Guest post: Roger Andrews
Renewable energy, particularly wind and solar, continues to set records for electicity generation and installed capacity in many parts of the world, and as shown in Figure 1 wind and solar growth in recent years has indeed been quite spectacular (the data used to construct this and following Figures are from the 2014 BP Statistical Review of World Energy):
Figure 1: Electricity Generated from Solar and Wind, 1965-2013
But Figure 1 doesn’t tell the whole story because solar and wind are only two of the four main sources of renewable energy. Adding the other two – biomass and hydro – puts the solar and wind contributions in better perspective (Figure 2). Electricity generated by renewables has increased by a factor of over five since 1965 but 70% of the increase has come from hydro. Wind contributed half of the remaining 30%, biomass, which in the BP data set includes geothermal and “other”, contributed 12% and solar brought up the rear with 3%.
Figure 2: Electricity Generated from All Renewables, 1965-2013
But while renewables generation has grown, so has electricity consumption, and when this is taken into account we find that increased contributions from solar, wind and biomass have been offset by the declining overall contribution from hydro to the point where the percentage of the world’s electricity supplied by renewables is only marginally higher now than it was in 1985 (BP doesn’t provide global electricity consumption data before 1985).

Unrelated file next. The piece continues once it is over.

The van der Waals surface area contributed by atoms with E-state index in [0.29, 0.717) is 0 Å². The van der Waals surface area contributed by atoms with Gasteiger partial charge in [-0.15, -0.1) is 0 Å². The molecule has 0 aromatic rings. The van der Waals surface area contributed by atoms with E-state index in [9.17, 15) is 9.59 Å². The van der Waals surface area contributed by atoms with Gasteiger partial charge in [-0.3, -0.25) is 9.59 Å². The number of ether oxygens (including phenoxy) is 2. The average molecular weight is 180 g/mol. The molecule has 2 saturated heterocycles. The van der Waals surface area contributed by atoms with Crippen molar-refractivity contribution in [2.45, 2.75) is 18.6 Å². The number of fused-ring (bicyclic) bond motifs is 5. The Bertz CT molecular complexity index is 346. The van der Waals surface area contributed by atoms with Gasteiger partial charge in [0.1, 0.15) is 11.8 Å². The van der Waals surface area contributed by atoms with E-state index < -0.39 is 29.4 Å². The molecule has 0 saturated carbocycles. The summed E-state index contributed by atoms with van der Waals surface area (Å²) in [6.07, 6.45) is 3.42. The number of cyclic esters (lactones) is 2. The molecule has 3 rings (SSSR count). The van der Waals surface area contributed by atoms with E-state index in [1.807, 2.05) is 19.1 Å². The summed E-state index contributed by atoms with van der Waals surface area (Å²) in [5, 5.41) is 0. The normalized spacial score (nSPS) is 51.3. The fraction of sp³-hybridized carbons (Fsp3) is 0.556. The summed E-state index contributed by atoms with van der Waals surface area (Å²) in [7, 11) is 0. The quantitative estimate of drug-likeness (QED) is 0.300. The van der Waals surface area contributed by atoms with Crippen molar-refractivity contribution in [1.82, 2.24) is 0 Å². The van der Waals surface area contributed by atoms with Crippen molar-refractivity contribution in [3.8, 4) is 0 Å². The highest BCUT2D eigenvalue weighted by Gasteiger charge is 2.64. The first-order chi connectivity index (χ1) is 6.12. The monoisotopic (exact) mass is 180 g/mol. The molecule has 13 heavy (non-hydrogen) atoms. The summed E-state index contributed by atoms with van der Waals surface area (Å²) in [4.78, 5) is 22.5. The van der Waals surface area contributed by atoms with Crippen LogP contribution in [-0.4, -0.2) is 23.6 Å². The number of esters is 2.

Figure 3: Percentage of Global Electricity Generated by Renewables, 1965-2013
And because electricity supplies only about 40% of world energy consumption the percentage of world energy consumption supplied by renewables is correspondingly lower. Electricity consumption, on the other hand, has grown faster than energy consumption, so renewables do supply a higher percentage of world energy consumption than they used to – up from 5.6% in 1965 to 8.9% in 2013, with increased “market penetration” by wind, biomass and solar responsible for most of the increase:
Figure 4: Percentage of Global Energy Generated by Renewables, 1965-2013
Figure 4 in fact provides a reasonably good perspective on the actual contribution of renewables to global energy supply since 1965. Expanding the Y-scale to 100%, however, gives a better perspective on the size of the contribution:
Figure 5: Percentage of Global Energy Generated by Renewables, 1965-2013
There’s also the question of where hydro fits in. Unlike solar, wind and biomass its market share hasn’t increased much since 1965 and isn’t thought likely to increase at all in the future (the IEA projects that hydro’s share of global electricity generation will in fact decrease from ~17% to ~14% by 2050). So while we can expect that hydro will continue to provide most of the energy generated by renewables for some time to come it isn’t likely to contribute to decarbonizing global energy generation any more than it already has. If decarbonization is to be achieved by expanding renewables the expansion will have to come in wind, solar and biomass. So let’s take hydro out and see how far growth in wind, solar and biomass has carried us along the decarbonization path so far:
Figure 6: Percentage of Global Energy Generated by Wind, Solar & Biomass, 1965-2013
Clearly they still have a long way to go.